Apple's (NASDAQ: AAPL) new 4.7-inch iPhone 6 and 5.5-inch 6 Plus formally go on sale Sept. 19, but reviews of the new phones are in, and they are largely positive. Apple has already said it received 4 million preorders for the new phones within the 24 hours of presale availability, and the devices are likely to be a hit with consumers well through the holiday season. However, the reviews certainly won't hurt iPhone sales.
"I think it's a terrific phone. In my view, it's the best smartphone on the market, when you combine its hardware, all-new operating system, and the Apple ecosystem whose doors it opens," Walt Mossberg wrote of the 4.7-inch iPhone 6 on Re/code, noted Reuters.
Screen size is a major differential in the new phones as Apple seeks to catch up to competing phones on Android and Windows Phone that have larger screens and have proven popular with consumers. Yet bigger is not always better, as some reviewers noted.
Geoffrey Fowler of the Wall Street Journal praised the iPhone 6's "performance, usability and camera refinements, coupled with a safe, powerful operating system that now lets the iPhone's big collection of apps do more."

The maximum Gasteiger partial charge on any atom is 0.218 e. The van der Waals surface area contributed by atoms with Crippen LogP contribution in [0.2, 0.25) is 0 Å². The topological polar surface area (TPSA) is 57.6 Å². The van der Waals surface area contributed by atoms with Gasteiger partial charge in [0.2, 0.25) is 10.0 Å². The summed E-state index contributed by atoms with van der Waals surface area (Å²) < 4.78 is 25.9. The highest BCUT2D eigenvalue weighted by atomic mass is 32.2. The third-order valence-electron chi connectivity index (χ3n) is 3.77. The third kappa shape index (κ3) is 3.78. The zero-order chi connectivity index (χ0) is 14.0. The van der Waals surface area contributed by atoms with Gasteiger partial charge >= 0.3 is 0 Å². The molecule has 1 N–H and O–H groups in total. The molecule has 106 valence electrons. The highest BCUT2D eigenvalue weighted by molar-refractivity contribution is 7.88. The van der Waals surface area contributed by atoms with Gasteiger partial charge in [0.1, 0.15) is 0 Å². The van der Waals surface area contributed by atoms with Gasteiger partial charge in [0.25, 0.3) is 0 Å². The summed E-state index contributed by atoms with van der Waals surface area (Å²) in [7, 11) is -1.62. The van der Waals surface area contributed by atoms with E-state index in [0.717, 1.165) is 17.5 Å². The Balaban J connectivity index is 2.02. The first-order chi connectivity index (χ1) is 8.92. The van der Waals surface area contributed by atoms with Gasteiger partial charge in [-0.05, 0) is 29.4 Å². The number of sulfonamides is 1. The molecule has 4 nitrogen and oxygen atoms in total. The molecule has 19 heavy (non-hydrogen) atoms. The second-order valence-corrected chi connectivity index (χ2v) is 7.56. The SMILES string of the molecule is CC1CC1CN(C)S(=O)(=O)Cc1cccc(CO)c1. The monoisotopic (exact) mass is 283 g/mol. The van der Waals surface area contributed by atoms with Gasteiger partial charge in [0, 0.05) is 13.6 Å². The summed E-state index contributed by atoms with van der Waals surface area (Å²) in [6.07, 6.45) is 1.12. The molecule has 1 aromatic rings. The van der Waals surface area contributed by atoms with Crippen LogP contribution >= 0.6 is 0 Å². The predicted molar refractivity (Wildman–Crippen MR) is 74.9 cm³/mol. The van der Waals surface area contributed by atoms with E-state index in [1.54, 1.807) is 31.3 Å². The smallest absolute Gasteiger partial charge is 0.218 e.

Molly Wood of the New York Times notes that both the iPhone 6 and 6 Plus "get thinner, flatter and more rounded shapes than their predecessors, losing the squared-off sides on the more recent models. The effect looks sleek, but feels slippery. Dropping seems imminent as you stretch your thumb across the larger screens." She noted that Apple has a feature called Reachability that lets users touch the home button twice to shift the screen down to the bottom half of the display in an effort to mitigate the larger screen sizes.
"The feature works nicely for one-handed scrolling and finding app icons, but it doesn't do much else," she noted. "If you're in an email, for example, you can't get access to any actions like Reply or Archive."
Lance Ulanoff of Mashable praised the new phones' cameras, especially the video-recording capabilities. "The iPhone 6's video capabilities are mind-bogglingly good. While the default setting for video is 1080p, 30 frames per second (fps), you can go into settings and change it to 60 fps," he noted. "The resulting video has an almost hyper-real look; essentially people and objects look like you could reach out and touch them." Article